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  Northwestern University
February 22, 2001
Vol. 16, No. 18  
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Shakespeare's Garden
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A peaceful place on campus

Northwestern’s tranquil Shakespeare Garden has added color, fragrance, texture and beauty to the Evanston campus for more than 80 years.

Nestled in a quiet central section of the Evanston campus, just north of Howes Memorial Chapel at the east end of Garrett Place, the eight-bed garden is hidden from view by a double wall of hawthorn hedges.

The 70- by-100-foot plot of land was established in 1915 when it became a project of The Garden Club of Evanston members because of wartime sympathy for our British allies and to commemorate the 300th anniversary of Shakespeare’s death. It was a way to celebrate the ties between England and America.

Impetus to create the cultivated plot came from the Drama League of America when it was suggested that interested parties construct gardens memorializing the Bard to mark the tercentennial of his death.

The garden was designed by renowned landscape architect Jens Jensen, who is credited for the Cook County Forest Preserve system and Chicago’s lakefront parks.

Jensen designed the original plan in an intricate "knot style" to recreate the Duke of Buckingham’s heraldic badge, as illustrated in the Elizabethan "Gardener’s Labyrinth." Planting was completed in 1920.

The flowers, shrubs, trees and herbs in the garden are mentioned in Shakespeare’s plays and are varieties best suited to the garden’s location and Midwestern climate. Among the more than 50 plants that can be planted are rosemary, lavender, thyme, hyssop, rue, lemon balm, columbine, old roses, oxeye daisy, Japanese anemone, daffodil, pansy, poppy, nasturtium and marigolds. Parsley, holly, ivy, mint and peonies are also allowed.

The Shakespeare Garden still contains many of the original hawthorns that were started from seed in France and which form the formal garden’s base. (The hawthorns of Jensen’s plan and the fact that it represents the type of project that flourished in 1916 conceived by the Drama leagues are the reasons the Shakespeare Garden was listed on the National Register of Historic Places in 1988.)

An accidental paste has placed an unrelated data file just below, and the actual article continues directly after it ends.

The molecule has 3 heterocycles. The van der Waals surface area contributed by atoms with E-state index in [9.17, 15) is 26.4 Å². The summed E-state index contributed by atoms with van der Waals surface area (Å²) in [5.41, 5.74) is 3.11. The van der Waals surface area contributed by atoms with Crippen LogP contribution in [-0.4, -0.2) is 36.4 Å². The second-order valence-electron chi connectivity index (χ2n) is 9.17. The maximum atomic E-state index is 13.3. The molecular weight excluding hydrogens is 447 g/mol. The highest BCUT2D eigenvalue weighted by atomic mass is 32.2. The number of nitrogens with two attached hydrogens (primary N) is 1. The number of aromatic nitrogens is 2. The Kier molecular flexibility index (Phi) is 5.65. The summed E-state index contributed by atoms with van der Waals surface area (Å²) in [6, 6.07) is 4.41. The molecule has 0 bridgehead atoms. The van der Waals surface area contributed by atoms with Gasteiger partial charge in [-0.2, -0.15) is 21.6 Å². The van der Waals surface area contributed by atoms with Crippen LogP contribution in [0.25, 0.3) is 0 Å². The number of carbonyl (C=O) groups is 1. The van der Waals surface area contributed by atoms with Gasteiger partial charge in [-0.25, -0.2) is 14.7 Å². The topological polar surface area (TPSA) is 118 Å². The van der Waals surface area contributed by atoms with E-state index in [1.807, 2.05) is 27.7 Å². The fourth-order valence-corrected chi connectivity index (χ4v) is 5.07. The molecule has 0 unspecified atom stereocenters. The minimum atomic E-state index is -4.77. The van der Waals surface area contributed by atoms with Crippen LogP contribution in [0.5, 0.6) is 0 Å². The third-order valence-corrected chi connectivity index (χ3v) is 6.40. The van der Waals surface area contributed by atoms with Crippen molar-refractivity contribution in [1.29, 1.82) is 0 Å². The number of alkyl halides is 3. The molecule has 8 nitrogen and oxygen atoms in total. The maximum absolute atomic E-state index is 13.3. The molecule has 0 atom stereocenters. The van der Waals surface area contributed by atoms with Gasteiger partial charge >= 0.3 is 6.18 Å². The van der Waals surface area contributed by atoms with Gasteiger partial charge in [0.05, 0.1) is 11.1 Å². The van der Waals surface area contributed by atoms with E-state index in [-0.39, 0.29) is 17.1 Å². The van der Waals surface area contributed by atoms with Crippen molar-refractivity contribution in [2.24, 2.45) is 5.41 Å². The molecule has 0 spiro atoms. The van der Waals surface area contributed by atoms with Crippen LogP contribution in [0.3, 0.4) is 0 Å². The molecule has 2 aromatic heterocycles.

A fountain and an Elizabethan-style stone bench were installed in 1929. The bronze and stone fountain, designed and donated by architect Hubert Burnham, was dedicated in 1930. Burnham donated the plaque in memory of his mother, Margaret Sherman Burnham, an early Shakespeare Garden chairman and wife of internationally known Chicago architect Daniel H. Burnham. The memorial fountain features a bronze relief of Shakespeare’s head fashioned by French-American sculptor Leon Hermant and quotations from the Bard’s "As You Like It," "A Midsummer Night’s Dream" and "The Winter’s Tale."

A new sundial (the original was no longer there) was added to the west end of the garden in 1990 in memory of Jean Whitton Haskin, a former garden club chairman.

Following a visit in 1990, John Brookes, a distinguished English garden designer and writer, suggested a few changes that are now reflected in the garden. The sundial was moved from the back to the center of the garden to create a more dramatic focus, and antique brick edging was added to give the center beds more definition.

The Shakespeare Garden is no longer considered a "knot garden" because Brooks recommended removing some of the boxwood to create an opportunity for more mixed plantings, more emphasis on perennial plants, and a more natural look that mirrors the traditional English garden.

Garden club members, many of whom have been Northwestern graduates, continue to serve as the garden’s caretakers. They assess the color and the pattern to see which plants flourish and which languish.

Summer annuals vary from year to year, depending upon the garden’s co-chairmen, which change every two to four years. This spring there will be new varieties of pansies, and new purple hyssop, and more pink dianthus and gray toned plants this summer.

For the past 85 years, major funding for the Shakespeare Garden’s plants and materials and the garden group’s other civic projects is raised from the club’s plant sales during the Annual Evanston Garden Fair held in Raymond Park each spring.

The Shakespeare Garden, the site of garden tours, numerous marriage proposals and weddings, is open to all visitors.

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Northwestern University, Sesquicentennial Office, 1936 Sheridan Road, 3rd floor, Illinois 60208;
Monica Metzler, Director; . Last revised 03/05/01.
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